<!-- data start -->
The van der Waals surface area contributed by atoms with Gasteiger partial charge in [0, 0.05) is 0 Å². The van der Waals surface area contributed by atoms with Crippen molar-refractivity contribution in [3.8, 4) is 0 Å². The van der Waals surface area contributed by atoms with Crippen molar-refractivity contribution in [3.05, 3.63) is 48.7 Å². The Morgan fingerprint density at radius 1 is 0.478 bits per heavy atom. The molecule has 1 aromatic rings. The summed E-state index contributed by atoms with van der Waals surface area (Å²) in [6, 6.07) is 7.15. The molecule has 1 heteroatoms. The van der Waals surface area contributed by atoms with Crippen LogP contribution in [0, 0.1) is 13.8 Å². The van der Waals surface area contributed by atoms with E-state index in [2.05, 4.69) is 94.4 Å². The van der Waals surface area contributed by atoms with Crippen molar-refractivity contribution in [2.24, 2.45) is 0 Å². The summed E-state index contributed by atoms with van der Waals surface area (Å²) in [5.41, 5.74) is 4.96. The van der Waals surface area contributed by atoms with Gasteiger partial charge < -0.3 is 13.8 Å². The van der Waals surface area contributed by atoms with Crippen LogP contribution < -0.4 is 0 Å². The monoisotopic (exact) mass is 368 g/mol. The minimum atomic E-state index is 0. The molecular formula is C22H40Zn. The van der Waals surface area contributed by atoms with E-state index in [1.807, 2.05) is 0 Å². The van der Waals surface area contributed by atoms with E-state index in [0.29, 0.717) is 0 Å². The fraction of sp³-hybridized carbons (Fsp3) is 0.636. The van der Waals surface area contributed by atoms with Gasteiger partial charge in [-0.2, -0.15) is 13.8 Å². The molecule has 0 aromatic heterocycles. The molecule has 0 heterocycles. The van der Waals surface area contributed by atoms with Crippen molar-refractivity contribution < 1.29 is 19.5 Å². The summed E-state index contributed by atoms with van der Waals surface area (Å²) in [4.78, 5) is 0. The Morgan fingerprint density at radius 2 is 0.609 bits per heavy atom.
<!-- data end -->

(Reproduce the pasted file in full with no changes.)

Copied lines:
The van der Waals surface area contributed by atoms with Gasteiger partial charge in [0, 0.05) is 0 Å². The van der Waals surface area contributed by atoms with Crippen molar-refractivity contribution in [3.8, 4) is 0 Å². The van der Waals surface area contributed by atoms with Crippen molar-refractivity contribution in [3.05, 3.63) is 48.7 Å². The Morgan fingerprint density at radius 1 is 0.478 bits per heavy atom. The molecule has 1 aromatic rings. The summed E-state index contributed by atoms with van der Waals surface area (Å²) in [6, 6.07) is 7.15. The molecule has 1 heteroatoms. The van der Waals surface area contributed by atoms with Crippen LogP contribution in [0, 0.1) is 13.8 Å². The van der Waals surface area contributed by atoms with E-state index in [2.05, 4.69) is 94.4 Å². The van der Waals surface area contributed by atoms with Crippen molar-refractivity contribution in [2.24, 2.45) is 0 Å². The summed E-state index contributed by atoms with van der Waals surface area (Å²) in [5.41, 5.74) is 4.96. The van der Waals surface area contributed by atoms with Gasteiger partial charge < -0.3 is 13.8 Å². The van der Waals surface area contributed by atoms with Crippen LogP contribution < -0.4 is 0 Å². The monoisotopic (exact) mass is 368 g/mol. The minimum atomic E-state index is 0. The molecular formula is C22H40Zn. The van der Waals surface area contributed by atoms with E-state index in [1.807, 2.05) is 0 Å². The van der Waals surface area contributed by atoms with E-state index in [0.29, 0.717) is 0 Å². The fraction of sp³-hybridized carbons (Fsp3) is 0.636. The van der Waals surface area contributed by atoms with Gasteiger partial charge in [-0.2, -0.15) is 13.8 Å². The molecule has 0 aromatic heterocycles. The molecule has 0 heterocycles. The van der Waals surface area contributed by atoms with Crippen molar-refractivity contribution < 1.29 is 19.5 Å². The summed E-state index contributed by atoms with van der Waals surface area (Å²) in [4.78, 5) is 0. The Morgan fingerprint density at radius 2 is 0.609 bits per heavy atom.